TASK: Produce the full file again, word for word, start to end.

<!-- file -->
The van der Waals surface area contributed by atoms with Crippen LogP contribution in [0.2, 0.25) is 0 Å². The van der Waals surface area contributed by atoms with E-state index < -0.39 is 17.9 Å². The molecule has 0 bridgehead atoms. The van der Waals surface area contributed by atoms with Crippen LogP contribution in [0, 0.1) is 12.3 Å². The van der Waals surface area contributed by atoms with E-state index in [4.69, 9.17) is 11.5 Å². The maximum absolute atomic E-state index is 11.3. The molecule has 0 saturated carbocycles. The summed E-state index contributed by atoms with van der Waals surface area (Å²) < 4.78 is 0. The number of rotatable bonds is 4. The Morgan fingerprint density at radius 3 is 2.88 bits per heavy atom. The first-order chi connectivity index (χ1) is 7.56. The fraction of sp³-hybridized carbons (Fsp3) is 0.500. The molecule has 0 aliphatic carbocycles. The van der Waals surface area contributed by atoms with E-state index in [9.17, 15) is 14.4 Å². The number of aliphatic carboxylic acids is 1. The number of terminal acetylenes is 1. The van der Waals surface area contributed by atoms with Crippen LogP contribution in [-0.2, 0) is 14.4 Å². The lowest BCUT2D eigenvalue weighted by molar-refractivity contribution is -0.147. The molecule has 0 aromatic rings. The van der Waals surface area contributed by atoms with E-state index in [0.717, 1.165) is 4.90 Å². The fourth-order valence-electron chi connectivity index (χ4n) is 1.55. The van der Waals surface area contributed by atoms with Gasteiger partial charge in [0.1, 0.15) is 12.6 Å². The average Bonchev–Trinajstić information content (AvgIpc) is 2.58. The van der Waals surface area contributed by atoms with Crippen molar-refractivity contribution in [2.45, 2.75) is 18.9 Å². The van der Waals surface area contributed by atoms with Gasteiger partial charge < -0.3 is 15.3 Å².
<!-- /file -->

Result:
The van der Waals surface area contributed by atoms with Crippen LogP contribution in [0.2, 0.25) is 0 Å². The van der Waals surface area contributed by atoms with E-state index < -0.39 is 17.9 Å². The molecule has 0 bridgehead atoms. The van der Waals surface area contributed by atoms with Crippen LogP contribution in [0, 0.1) is 12.3 Å². The van der Waals surface area contributed by atoms with E-state index in [4.69, 9.17) is 11.5 Å². The maximum absolute atomic E-state index is 11.3. The molecule has 0 saturated carbocycles. The summed E-state index contributed by atoms with van der Waals surface area (Å²) < 4.78 is 0. The number of rotatable bonds is 4. The Morgan fingerprint density at radius 3 is 2.88 bits per heavy atom. The first-order chi connectivity index (χ1) is 7.56. The fraction of sp³-hybridized carbons (Fsp3) is 0.500. The molecule has 0 aliphatic carbocycles. The van der Waals surface area contributed by atoms with E-state index in [9.17, 15) is 14.4 Å². The number of aliphatic carboxylic acids is 1. The number of terminal acetylenes is 1. The van der Waals surface area contributed by atoms with Crippen LogP contribution in [-0.2, 0) is 14.4 Å². The lowest BCUT2D eigenvalue weighted by molar-refractivity contribution is -0.147. The molecule has 0 aromatic rings. The van der Waals surface area contributed by atoms with E-state index in [0.717, 1.165) is 4.90 Å². The fourth-order valence-electron chi connectivity index (χ4n) is 1.55. The van der Waals surface area contributed by atoms with Gasteiger partial charge in [0.1, 0.15) is 12.6 Å². The average Bonchev–Trinajstić information content (AvgIpc) is 2.58. The van der Waals surface area contributed by atoms with Crippen molar-refractivity contribution in [2.45, 2.75) is 18.9 Å². The van der Waals surface area contributed by atoms with Gasteiger partial charge < -0.3 is 15.3 Å².